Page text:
Sep 14, 2013

A commoner reviews Gates Bar-B-Q, Kansas City

This is the first in a series of blog entries recording my adventures with Christine (the fake wife) and my good friend Ken on our soon-to-be-infamous road trip to Colorado to visit the fake wife’s daughter.  The small town she’s staying in is quite a hoot.  But I’m getting ahead of myself, for on the first day of the road trip we eased into the trip with a five-hour drive to the Kansas City metro area.  We actually stayed on the Kansas side, so the Gates Bar-B-Q location we chose to try is actually in Kansas City, Kan. 

If you’re familiar at all with the Kansas City barbecue style, a few names come to mind – Arthur Brant’s, KC Masterpiece, maybe Oklahoma Joe’s or Jack Stack, and, of course, Gates.  In fact, most followers of the Kansas City style apparently trace its origins to one man, Henry Perry, who moved to Kansas City from Memphis. Arthur Bryant himself worked for Perry, as did a cook for Perry who formed Gates Bar-B-Q with George Gates in the 1940s. 

That said, I personally only see so many similarities between the Memphis and Kansas City styles.  The Kansas City style of sauce has certainly evolved over time, which I believe to be more “vinegary” and peppery.  I’d almost put it in between Memphis and the Carolinas when it comes to consistency.  I've also heard one signature ingredient that sets the Kansas City style apart is celery seed.  I can taste it in Gates’ sauce, for what it’s worth.  But what do I know?  My personal observations will only get you so far, and every barbecue joint is different and runs with its own “secret recipe.”

Back to Gates and its six locations in the Kansas City area, the franchise has done a pretty good job at building brand recognition.  Their logo is easily recognizable – a man wearing a top hat and a tuxedo (does this mean Gates is the “highbrow” version of Kansas City barbecue?).  Every location has a red roof, cafeteria-style service and a traditional “Hi, may I help you?” greeting from the second you walk through the swinging doors.  The greeting doesn't necessarily mean they’re thrilled to see you, but I took the mild surliness of the staff at our location as part of the charm.   

Here’s what you’ll see when you walk into the 1026 State Ave., Kansas City, Kan., location:

And if the smoky goodness permeating the building (or the greasy residue on the floor) doesn't already give it away, you can get a glimpse of the kitchen where the magic happens. 

As first-time visitors to Gates, it seemed obvious to both me and Ken to get the mixed plate for a sample of several meats.  Let me make this perfectly clear:  there is nothing sampler sized about this meal.

The French fries piled on top of the platter alone was a serving fitting for all three of us.  But they were outstanding – it sure tasted like they were fresh cut and dashed with their homemade seasonings.  Underneath the fries were generous portions of ham, ribs (at least four bones) and beef brisket.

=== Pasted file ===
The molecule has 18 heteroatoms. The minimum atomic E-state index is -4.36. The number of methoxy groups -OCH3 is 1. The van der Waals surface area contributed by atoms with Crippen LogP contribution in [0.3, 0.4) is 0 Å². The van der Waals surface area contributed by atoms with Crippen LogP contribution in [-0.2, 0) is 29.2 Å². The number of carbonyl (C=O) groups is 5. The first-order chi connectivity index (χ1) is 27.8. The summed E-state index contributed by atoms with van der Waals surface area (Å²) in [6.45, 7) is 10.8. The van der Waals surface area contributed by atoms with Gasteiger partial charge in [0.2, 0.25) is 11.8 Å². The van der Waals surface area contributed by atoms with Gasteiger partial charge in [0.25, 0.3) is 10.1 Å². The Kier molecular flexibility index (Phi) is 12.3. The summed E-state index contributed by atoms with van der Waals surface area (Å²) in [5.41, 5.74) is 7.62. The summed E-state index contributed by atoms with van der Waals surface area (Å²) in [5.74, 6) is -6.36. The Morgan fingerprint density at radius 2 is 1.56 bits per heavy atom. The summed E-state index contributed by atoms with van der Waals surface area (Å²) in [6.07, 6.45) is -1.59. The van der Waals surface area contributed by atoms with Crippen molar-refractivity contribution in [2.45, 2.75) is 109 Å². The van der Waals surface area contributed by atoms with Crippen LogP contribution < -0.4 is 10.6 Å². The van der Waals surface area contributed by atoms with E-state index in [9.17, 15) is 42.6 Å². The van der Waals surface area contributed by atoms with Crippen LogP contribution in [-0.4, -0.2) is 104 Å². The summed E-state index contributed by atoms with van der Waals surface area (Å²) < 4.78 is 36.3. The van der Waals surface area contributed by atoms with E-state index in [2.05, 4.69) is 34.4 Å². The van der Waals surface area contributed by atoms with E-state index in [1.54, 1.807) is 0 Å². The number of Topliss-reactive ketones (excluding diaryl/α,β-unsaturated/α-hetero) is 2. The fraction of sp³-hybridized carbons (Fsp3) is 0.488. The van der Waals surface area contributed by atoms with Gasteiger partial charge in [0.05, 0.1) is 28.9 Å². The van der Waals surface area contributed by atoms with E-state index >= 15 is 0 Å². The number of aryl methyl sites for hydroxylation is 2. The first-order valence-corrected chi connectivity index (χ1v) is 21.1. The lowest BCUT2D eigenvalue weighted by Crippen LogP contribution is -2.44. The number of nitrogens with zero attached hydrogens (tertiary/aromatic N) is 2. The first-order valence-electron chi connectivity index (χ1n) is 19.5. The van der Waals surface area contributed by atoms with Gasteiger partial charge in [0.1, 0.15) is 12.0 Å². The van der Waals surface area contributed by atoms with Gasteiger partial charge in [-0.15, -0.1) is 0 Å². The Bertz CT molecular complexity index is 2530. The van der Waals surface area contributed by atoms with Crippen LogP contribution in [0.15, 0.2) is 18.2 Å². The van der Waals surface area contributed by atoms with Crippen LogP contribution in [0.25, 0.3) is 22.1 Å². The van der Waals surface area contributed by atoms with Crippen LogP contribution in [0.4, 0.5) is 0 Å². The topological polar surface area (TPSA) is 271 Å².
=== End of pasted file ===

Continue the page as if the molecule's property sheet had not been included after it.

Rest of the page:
All meats were drizzled with their classic original sauce.  And if you wanted to try other varieties, you could fill our own serving cups at the cafeteria counter.  I thought the original was probably Gates’ best – a little thin and vinegary, but spicy enough to truly complement the smokiness of the fall-off-the-bone ribs. 

The sweet flavor reminded me of a thinner version of a Memphis style sauce, and I thought it paired well with the ham, which, honestly, was the most unexceptional part of the meal.  The leftover ham did go down quite well warmed over for breakfast the next morning.     

The beef brisket was also very smoky, soft and tender.  I swayed between the original and hot sauces and found both complemented the brisket very well. 

Not knowing beforehand the mammoth size of the platter I was about to receive, I ordered a side of their coleslaw, which was quite delicious.  I got the impression Gates won’t be embarrassing themselves with their sides any time soon.  The platter also came with generous servings of bread and dill pickles – I suppose for making sandwiches for the masses if you desired.  I washed it all down with a strawberry soda because – after all – how often do you get to order that? 

As you can see, I wasn't very successful at finishing my plate. 

Oh, the carnage!  Leftovers, anyone?
Christine, the fake wife, took a much more common sense approach to ordering and got the three-wing platter with fries and an extra side of coleslaw.

The wings are apparently only available at the Gates location we went to.  And that’s too bad, because they were reportedly smoked to perfection.  I fact, with the huge pile of fires and slaw to accompany them, Christine didn't finish her plate either. 

To put Gates in proper perspective, I’m not changing my list of all-time favorite barbecue joints, but I did like Gates much more than I did Arthur Bryant’s when I ate there several years ago.  The Kansas City style of sauce hasn't completely won me over yet, but Gates’ sauce did for me what you want it to do – complement the meat without overpowering it.  Again, the ribs and brisket (or wings in Kansas City) definitely get my recommendation. 

I also noticed Gates has mutton on the menu, which I have not seen at a barbecue restaurant outside of Kentucky, so guess what I’m getting on my next visit? 

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